Food Blog Friday: baby-led weaning edition 

I missed last month. I’ve been cooking dinner almost every night of the week, but it has been boring stuff and I haven’t bothered to get the camera out during dinners. But this month, Food Blog Friday is back with a Baby-Led Weaning special edition! 

I’m including two recipes here that I made for Avery recently. They’re a little more “recipe” than our usual basic steamed brocolli or mini meatballs, but they’re still ridiculously simple. 

Recipe 1: Brown Rice Balls

Served here with liver pâté balls (from previous post)

Ingredients

  • Rice (I used brown basmati, but use whatever you’re comfortable cooking with) 
  • Drizzle of rice vinegar
  • Drizzle of maple syrup*
  • Tumeric (optional) 
  • Sesame seeds (optional) 

Directions

  • Cook your rice, covered, until it is slightly overdone. I find my rice is at its stickiest when the bottom layer starts to crust to the pan. 
  • Stir in just a dab of maple syrup (maybe a tsp per 2 cups cooked rice) 
  • Stir in a drizzle of rice vinegar (roughly 2 tsp per 2 cups cooked rice) 
  • Roll into balls just big enough for baby to eat it in 2 bites 
  • Optional: toast sesame seeds and mix up with a dash of Tumeric. Roll balls in this mixture. 
  • Refrigerate or serve warm. If refrigerating, wrap up tightly in cling film and put in an air tight container so they don’t dry out. You can also drizzle a sauce of your liking on them to rehydrate. We had some homemade beef gravy leftovers that we used for one meal of rice balls and that went over well. 
  • *Note: the maple syrup is something I saw on another recipe online and I assume it is needed to help hold your rice together. I didn’t try without, but true sticky rice shouldn’t need that, I wouldn’t think. If you try this without a sugar added let me know if it turns out. 

Recipe 2: 4 ingredient banana oat pancakes

I got this recipe here.

Ingredients:

  • 2 bananas
  • 1 cup rolled oats 
  • 2/3 cup milk (or milk substitute – I used goat milk) 
  • 1 heaping tablespoon chia seeds (these act as a great egg-like binder and have more oméga fatty acids than you’ll ever need in a day)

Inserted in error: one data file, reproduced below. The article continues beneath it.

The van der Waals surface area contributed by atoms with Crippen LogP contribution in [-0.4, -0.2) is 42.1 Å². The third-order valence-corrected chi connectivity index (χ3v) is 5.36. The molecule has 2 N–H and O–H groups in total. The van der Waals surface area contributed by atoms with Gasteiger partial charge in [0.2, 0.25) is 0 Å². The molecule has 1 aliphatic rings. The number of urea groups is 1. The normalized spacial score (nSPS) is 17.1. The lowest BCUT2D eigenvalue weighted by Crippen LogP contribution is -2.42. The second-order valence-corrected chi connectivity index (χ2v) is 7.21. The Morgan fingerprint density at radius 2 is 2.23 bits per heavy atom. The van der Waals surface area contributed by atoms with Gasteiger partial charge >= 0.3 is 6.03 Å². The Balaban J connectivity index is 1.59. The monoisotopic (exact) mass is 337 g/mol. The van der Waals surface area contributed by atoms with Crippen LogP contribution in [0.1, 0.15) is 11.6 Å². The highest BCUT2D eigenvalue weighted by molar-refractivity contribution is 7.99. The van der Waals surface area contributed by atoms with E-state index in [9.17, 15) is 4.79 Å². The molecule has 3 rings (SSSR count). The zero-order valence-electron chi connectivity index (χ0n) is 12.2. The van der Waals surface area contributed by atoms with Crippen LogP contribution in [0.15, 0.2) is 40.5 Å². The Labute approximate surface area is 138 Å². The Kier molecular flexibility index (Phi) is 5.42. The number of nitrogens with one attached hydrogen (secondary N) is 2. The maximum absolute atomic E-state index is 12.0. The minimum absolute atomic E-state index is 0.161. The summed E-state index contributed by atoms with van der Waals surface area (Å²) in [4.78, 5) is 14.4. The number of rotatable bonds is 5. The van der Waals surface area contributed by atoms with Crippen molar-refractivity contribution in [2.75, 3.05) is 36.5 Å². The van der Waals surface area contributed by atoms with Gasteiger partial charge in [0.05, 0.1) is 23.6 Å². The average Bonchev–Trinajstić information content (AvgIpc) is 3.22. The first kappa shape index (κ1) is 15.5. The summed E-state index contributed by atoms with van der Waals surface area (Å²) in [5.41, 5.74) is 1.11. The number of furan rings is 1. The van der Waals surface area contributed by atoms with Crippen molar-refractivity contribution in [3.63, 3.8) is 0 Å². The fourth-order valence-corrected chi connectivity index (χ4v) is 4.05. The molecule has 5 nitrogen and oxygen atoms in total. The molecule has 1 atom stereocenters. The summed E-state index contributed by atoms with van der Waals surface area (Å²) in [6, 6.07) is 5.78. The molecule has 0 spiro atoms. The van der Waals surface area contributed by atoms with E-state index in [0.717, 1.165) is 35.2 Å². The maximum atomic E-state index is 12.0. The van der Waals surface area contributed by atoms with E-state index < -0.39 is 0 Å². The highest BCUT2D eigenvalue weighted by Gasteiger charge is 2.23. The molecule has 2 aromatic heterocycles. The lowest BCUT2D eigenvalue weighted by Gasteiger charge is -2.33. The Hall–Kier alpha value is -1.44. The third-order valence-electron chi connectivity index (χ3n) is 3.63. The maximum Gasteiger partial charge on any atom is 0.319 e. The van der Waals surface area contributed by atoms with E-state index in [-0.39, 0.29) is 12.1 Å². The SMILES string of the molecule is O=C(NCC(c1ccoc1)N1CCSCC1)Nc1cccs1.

• Coconut oil (or your oil of choice) for frying them up in the pan

Directions:

  • Throw the first 4 ingredients into a blender and blend until smooth. 
  • Pour batter into preheated and oiled pan in a size your baby or toddler can handle. 
  • Cook like regular pancakes. Flip when  browned on one side, remove when   browned on other side. 

So. Easy. These actually taste good to me, too. Avery only likes them cold, and she only likes them as a snack when she is playing. She’s not a fan in general of grains that are formed into a sheet (like bread or pancakes). It’s a texture thing I think. But she is willing to eat these, I think because they taste like banana. 

Oh and a bonus recipe – the jam in the picture with the pancakes. 

Recipe 3: “Jam” 

Directions:

  • Lightly steam frozen mango and frozen cherries (or whatever yummy frozen fruit mixes you have). About half a cup. 
  • Put in a container with 2 tablespoons of chia seeds. 
  • Pour in some of the steaming water from the bottom of your steamer. About 1/4 cup of liquid. 
  • Give the container a shake and let sit for an hour or so. Shake it again and let sit again. In a couple of hours the chai seeds will become like gelatin and the fruit/berries are like jam. This stuff is tasty on its own, or spread on these pancakes! 
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Avery’s 8th Month

Guys, Avery is 2/3rds of the way through her first year. I know how often new parents are warned, “it goes by so fast,” but holy hell, I think time is speeding up with every passing month. 
New This Month

         Mobility/Gross Motor

  • Crawling is on the horizon. She scoots forward and backward on her tummy. She gets up on all fours and sways. She spends more time voluntarily in Cobra position than on her bum now. 
  • She likes to hand her toys to us, she reaches into her toy basket and pulls out what she wants, and she shakes her shaker to the beat.
  • She gives HUGS. Heart melting, arms around you hugs. She’ll reach over and wrap her arms around us, lay her head on an arm or shoulder and gaze up at us with a smile. 

        Health

  • She has been teething on and off for the last 2 months, but no new teeth yet. Gums swell and white tooth tips poke through and then recede. 
  • Still battling eczema. Her body has been pretty much free and clear since 6 months, but her face and forearms were really bad (and constituted yet another trip to the doctor) through her entire 7th month. Now, with the help of a higher dose of corticosteroid (that we weren’t 100% comfortable with), her skin is usually a lot less inflamed. If we discontinue use of the higher dose of steroid, though, it flares right back up again. Not ideal, since it’s for temporary use only.